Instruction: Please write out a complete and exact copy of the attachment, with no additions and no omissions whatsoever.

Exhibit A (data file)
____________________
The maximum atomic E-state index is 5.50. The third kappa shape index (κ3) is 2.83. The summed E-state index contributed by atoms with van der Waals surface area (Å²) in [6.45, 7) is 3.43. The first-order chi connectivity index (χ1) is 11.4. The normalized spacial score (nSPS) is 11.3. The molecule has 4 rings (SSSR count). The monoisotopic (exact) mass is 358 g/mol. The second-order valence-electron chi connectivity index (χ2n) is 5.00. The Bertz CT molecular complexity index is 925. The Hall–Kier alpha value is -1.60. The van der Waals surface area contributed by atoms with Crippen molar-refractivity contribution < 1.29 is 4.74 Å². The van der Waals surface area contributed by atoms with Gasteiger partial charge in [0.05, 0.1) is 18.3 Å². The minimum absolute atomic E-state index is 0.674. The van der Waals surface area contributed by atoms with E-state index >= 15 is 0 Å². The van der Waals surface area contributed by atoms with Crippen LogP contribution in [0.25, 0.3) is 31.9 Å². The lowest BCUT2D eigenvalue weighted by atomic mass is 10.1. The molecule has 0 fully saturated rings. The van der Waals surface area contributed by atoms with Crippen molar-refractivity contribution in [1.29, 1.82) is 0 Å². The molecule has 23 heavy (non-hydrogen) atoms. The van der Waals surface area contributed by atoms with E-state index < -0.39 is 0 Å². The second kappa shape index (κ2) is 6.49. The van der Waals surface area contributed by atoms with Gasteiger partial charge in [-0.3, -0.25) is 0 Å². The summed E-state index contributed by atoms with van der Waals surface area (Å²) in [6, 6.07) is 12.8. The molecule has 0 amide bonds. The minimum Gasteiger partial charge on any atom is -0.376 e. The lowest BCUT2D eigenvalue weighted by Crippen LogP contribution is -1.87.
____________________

The maximum atomic E-state index is 5.50. The third kappa shape index (κ3) is 2.83. The summed E-state index contributed by atoms with van der Waals surface area (Å²) in [6.45, 7) is 3.43. The first-order chi connectivity index (χ1) is 11.4. The normalized spacial score (nSPS) is 11.3. The molecule has 4 rings (SSSR count). The monoisotopic (exact) mass is 358 g/mol. The second-order valence-electron chi connectivity index (χ2n) is 5.00. The Bertz CT molecular complexity index is 925. The Hall–Kier alpha value is -1.60. The van der Waals surface area contributed by atoms with Crippen molar-refractivity contribution < 1.29 is 4.74 Å². The van der Waals surface area contributed by atoms with Gasteiger partial charge in [0.05, 0.1) is 18.3 Å². The minimum absolute atomic E-state index is 0.674. The van der Waals surface area contributed by atoms with E-state index >= 15 is 0 Å². The van der Waals surface area contributed by atoms with Crippen LogP contribution in [0.25, 0.3) is 31.9 Å². The lowest BCUT2D eigenvalue weighted by atomic mass is 10.1. The molecule has 0 fully saturated rings. The van der Waals surface area contributed by atoms with Crippen molar-refractivity contribution in [1.29, 1.82) is 0 Å². The molecule has 23 heavy (non-hydrogen) atoms. The van der Waals surface area contributed by atoms with E-state index < -0.39 is 0 Å². The second kappa shape index (κ2) is 6.49. The van der Waals surface area contributed by atoms with Gasteiger partial charge in [-0.3, -0.25) is 0 Å². The summed E-state index contributed by atoms with van der Waals surface area (Å²) in [6, 6.07) is 12.8. The molecule has 0 amide bonds. The minimum Gasteiger partial charge on any atom is -0.376 e. The lowest BCUT2D eigenvalue weighted by Crippen LogP contribution is -1.87.